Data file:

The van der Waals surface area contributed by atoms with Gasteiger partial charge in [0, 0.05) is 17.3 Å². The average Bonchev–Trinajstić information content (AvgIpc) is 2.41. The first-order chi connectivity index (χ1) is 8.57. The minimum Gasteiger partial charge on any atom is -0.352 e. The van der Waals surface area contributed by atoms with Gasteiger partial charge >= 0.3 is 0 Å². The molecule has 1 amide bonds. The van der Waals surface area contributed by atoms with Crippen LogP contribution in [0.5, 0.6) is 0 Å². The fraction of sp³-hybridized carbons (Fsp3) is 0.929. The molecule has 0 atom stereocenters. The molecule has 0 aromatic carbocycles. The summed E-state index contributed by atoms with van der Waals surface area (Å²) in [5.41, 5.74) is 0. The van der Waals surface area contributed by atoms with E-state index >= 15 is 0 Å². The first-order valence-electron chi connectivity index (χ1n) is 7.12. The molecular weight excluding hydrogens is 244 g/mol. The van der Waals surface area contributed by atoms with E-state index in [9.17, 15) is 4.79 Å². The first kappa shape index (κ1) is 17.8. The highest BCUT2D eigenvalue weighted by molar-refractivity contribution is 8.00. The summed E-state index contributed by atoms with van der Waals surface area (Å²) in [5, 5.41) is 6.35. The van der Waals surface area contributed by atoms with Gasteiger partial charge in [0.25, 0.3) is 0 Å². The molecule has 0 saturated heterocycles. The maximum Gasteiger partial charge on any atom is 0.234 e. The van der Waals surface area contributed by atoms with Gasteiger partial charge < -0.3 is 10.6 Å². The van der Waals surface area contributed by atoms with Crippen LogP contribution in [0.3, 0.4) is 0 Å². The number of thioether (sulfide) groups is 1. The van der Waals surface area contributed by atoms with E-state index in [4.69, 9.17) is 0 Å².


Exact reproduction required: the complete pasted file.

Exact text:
The van der Waals surface area contributed by atoms with Gasteiger partial charge in [0, 0.05) is 17.3 Å². The average Bonchev–Trinajstić information content (AvgIpc) is 2.41. The first-order chi connectivity index (χ1) is 8.57. The minimum Gasteiger partial charge on any atom is -0.352 e. The van der Waals surface area contributed by atoms with Gasteiger partial charge >= 0.3 is 0 Å². The molecule has 1 amide bonds. The van der Waals surface area contributed by atoms with Crippen LogP contribution in [0.5, 0.6) is 0 Å². The fraction of sp³-hybridized carbons (Fsp3) is 0.929. The molecule has 0 atom stereocenters. The molecule has 0 aromatic carbocycles. The summed E-state index contributed by atoms with van der Waals surface area (Å²) in [5.41, 5.74) is 0. The van der Waals surface area contributed by atoms with E-state index >= 15 is 0 Å². The first-order valence-electron chi connectivity index (χ1n) is 7.12. The molecular weight excluding hydrogens is 244 g/mol. The van der Waals surface area contributed by atoms with E-state index in [9.17, 15) is 4.79 Å². The first kappa shape index (κ1) is 17.8. The highest BCUT2D eigenvalue weighted by molar-refractivity contribution is 8.00. The summed E-state index contributed by atoms with van der Waals surface area (Å²) in [5, 5.41) is 6.35. The van der Waals surface area contributed by atoms with Gasteiger partial charge in [0.25, 0.3) is 0 Å². The molecule has 0 saturated heterocycles. The maximum Gasteiger partial charge on any atom is 0.234 e. The van der Waals surface area contributed by atoms with Gasteiger partial charge < -0.3 is 10.6 Å². The van der Waals surface area contributed by atoms with Crippen LogP contribution in [0.3, 0.4) is 0 Å². The number of thioether (sulfide) groups is 1. The van der Waals surface area contributed by atoms with E-state index in [4.69, 9.17) is 0 Å².